I also just didn't buy the love relationship that was supposed to be the tragic core of this story. Maurice and Sarah have no apparent love for one another when they are together and yet pine on for one another long after they are separated. Given that the narrator is hateful and the love story unconvincing, the whole theological argument, supposedly the core of this novel, becomes a meaningless semantic debate about whether a promise to a nonexistent God should be honored or not...who cares? ( )
1 vote poingu | Jan 29, 2015 |
Showing 1-5 of 88 (next | show all)
In "The End of the Affair" the splendidly stupid private detective, Alfred Parkis, and his apprentice son, and the maudlin grifter who is the heroine's mother, equal the best of the seedy supernumeraries of his other novels. It is savage and sad, vulgar and ideal, coarse and refined, and a rather accurate image of an era of cunning and glory, of cowardice and heroism, of belief and unbelief.
Great romantic novels are about pain and hate, and among the greatest is Graham Greene's searing The End of the Affair. It is one of the most forensic and honest analyses of love you will ever read.

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Author nameRoleType of authorWork?Status
Graham Greeneprimary authorall editionsconfirmed
Firth, ColinNarratorsecondary authorsome editionsconfirmed
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Man has places in his heart which do not yet exist, and into them enters suffering in order that they may have existence.
Leon Bloy
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A story has no beginning or end: arbitrarily one chooses that moment of experience from which to look back or from which to look ahead.
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Amazon.com Amazon.com Review (ISBN 0142437980, Paperback)

Set in London during and just after World War II, Graham Greene's The End of the Affair is a pathos-laden examination of a three-way collision between love of self, love of another, and love of God. The affair in question involves Maurice Bendrix, a solipsistic novelist, and a dutifully married woman, Sarah Miles. The lovers meet at a party thrown by Sarah's dreary civil-servant husband, and proceed to liberate each other from boredom and routine unhappiness. Reflecting on the ebullient beginnings of their romance, Bendrix recalls: "There was never any question in those days of who wanted whom--we were together in desire." Indeed, the affair goes on unchecked for several years until, during an afternoon tryst, Bendrix goes downstairs to look for intruders in his basement and a bomb falls on the building. Sarah rushes down to find him lying under a fallen door, and immediately makes a deal with God, whom she has never particularly cared for. "I love him and I'll do anything if you'll make him alive.... I'll give him up forever, only let him be alive with a chance.... People can love each other without seeing each other, can't they, they love You all their lives without seeing You."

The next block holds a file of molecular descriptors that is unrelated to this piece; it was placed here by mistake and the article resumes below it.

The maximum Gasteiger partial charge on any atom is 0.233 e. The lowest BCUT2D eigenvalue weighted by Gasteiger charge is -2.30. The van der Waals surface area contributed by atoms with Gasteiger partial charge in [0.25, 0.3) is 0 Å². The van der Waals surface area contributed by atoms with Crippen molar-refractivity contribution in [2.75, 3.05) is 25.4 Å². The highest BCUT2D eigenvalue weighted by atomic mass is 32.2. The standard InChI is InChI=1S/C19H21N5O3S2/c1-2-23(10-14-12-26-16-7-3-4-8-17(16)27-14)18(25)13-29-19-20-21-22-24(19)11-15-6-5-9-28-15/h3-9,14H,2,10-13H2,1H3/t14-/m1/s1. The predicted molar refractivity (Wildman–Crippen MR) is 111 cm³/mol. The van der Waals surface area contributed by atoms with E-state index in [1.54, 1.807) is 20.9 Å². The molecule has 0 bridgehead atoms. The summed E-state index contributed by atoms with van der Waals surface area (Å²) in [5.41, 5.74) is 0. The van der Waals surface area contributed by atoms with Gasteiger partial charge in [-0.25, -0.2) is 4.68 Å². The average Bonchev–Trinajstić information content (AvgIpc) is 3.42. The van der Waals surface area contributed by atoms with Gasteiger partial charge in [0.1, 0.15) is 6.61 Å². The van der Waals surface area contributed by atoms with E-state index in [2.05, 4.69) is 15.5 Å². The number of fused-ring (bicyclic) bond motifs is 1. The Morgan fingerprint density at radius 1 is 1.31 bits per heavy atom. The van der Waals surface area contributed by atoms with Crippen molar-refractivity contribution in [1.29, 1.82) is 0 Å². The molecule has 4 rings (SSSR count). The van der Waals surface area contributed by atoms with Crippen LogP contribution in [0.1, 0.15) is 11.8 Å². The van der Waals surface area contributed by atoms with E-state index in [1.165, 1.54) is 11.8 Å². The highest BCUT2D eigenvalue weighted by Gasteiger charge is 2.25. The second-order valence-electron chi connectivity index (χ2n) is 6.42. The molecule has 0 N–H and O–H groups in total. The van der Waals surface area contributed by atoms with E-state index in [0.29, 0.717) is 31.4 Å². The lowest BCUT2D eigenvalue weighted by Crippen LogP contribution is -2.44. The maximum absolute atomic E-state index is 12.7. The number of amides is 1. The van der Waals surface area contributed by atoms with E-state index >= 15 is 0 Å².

Bendrix, as evidenced by his ability to tell the story, is not dead, merely unconscious, and so Sarah must keep her promise. She breaks off the relationship without giving a reason, leaving Bendrix mystified and angry. The only explanation he can think of is that she's left him for another man. It isn't until years later, when he hires a private detective to ascertain the truth, that he learns of her impassioned vow. Sarah herself comes to understand her move through a strange rationalization. Writing to God in her journal, she says:

You willed our separation, but he [Bendrix] willed it too. He worked for it with his anger and his jealousy, and he worked for it with his love. For he gave me so much love, and I gave him so much love that soon there wasn't anything left, when we'd finished, but You.
It's as though the pull toward faith were inevitable, if incomprehensible--perhaps as punishment for her sin of adultery. In her final years, Sarah's faith only deepens, even as she remains haunted by the bombing and the power of her own attraction to God. Set against the backdrop of a war-ravaged city, The End of the Affair is equally haunting as it lays forth the question of what constitutes love in troubling, unequivocal terms. --Melanie Rehak

(retrieved from Amazon Thu, 12 Mar 2015 18:14:51 -0400)

(see all 5 descriptions)

Maurice Bendrix is a sardonic and cynical writer who reflects on his affair with Sarah, a married woman, during the bombing of London in 1940.

(summary from another edition)